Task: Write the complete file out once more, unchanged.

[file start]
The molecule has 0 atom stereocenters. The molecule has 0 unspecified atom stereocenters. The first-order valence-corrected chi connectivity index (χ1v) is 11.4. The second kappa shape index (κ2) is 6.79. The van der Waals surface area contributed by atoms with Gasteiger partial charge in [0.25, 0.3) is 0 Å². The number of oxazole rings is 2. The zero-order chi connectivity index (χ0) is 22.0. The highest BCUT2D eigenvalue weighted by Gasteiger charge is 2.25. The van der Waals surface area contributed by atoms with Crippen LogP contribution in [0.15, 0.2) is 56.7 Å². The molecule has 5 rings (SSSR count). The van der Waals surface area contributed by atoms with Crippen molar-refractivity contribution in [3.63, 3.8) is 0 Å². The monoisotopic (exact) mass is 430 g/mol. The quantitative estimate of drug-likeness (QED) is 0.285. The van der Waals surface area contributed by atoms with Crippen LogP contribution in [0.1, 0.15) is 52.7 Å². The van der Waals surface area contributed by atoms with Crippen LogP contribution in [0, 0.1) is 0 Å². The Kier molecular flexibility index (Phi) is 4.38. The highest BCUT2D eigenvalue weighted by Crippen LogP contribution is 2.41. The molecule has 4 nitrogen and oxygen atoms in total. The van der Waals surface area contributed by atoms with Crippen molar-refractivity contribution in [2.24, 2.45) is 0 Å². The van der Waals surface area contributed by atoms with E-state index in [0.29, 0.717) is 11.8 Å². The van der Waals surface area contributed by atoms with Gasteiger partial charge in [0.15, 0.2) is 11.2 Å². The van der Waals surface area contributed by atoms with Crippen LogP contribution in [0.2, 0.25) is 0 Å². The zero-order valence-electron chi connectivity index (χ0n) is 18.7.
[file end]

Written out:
The molecule has 0 atom stereocenters. The molecule has 0 unspecified atom stereocenters. The first-order valence-corrected chi connectivity index (χ1v) is 11.4. The second kappa shape index (κ2) is 6.79. The van der Waals surface area contributed by atoms with Gasteiger partial charge in [0.25, 0.3) is 0 Å². The number of oxazole rings is 2. The zero-order chi connectivity index (χ0) is 22.0. The highest BCUT2D eigenvalue weighted by Gasteiger charge is 2.25. The van der Waals surface area contributed by atoms with Crippen LogP contribution in [0.15, 0.2) is 56.7 Å². The molecule has 5 rings (SSSR count). The van der Waals surface area contributed by atoms with Crippen molar-refractivity contribution in [3.63, 3.8) is 0 Å². The monoisotopic (exact) mass is 430 g/mol. The quantitative estimate of drug-likeness (QED) is 0.285. The van der Waals surface area contributed by atoms with Crippen LogP contribution in [0.1, 0.15) is 52.7 Å². The van der Waals surface area contributed by atoms with Crippen LogP contribution in [0, 0.1) is 0 Å². The Kier molecular flexibility index (Phi) is 4.38. The highest BCUT2D eigenvalue weighted by Crippen LogP contribution is 2.41. The molecule has 4 nitrogen and oxygen atoms in total. The van der Waals surface area contributed by atoms with Crippen molar-refractivity contribution in [2.24, 2.45) is 0 Å². The van der Waals surface area contributed by atoms with E-state index in [0.29, 0.717) is 11.8 Å². The van der Waals surface area contributed by atoms with Gasteiger partial charge in [0.15, 0.2) is 11.2 Å². The van der Waals surface area contributed by atoms with Crippen LogP contribution in [0.2, 0.25) is 0 Å². The zero-order valence-electron chi connectivity index (χ0n) is 18.7.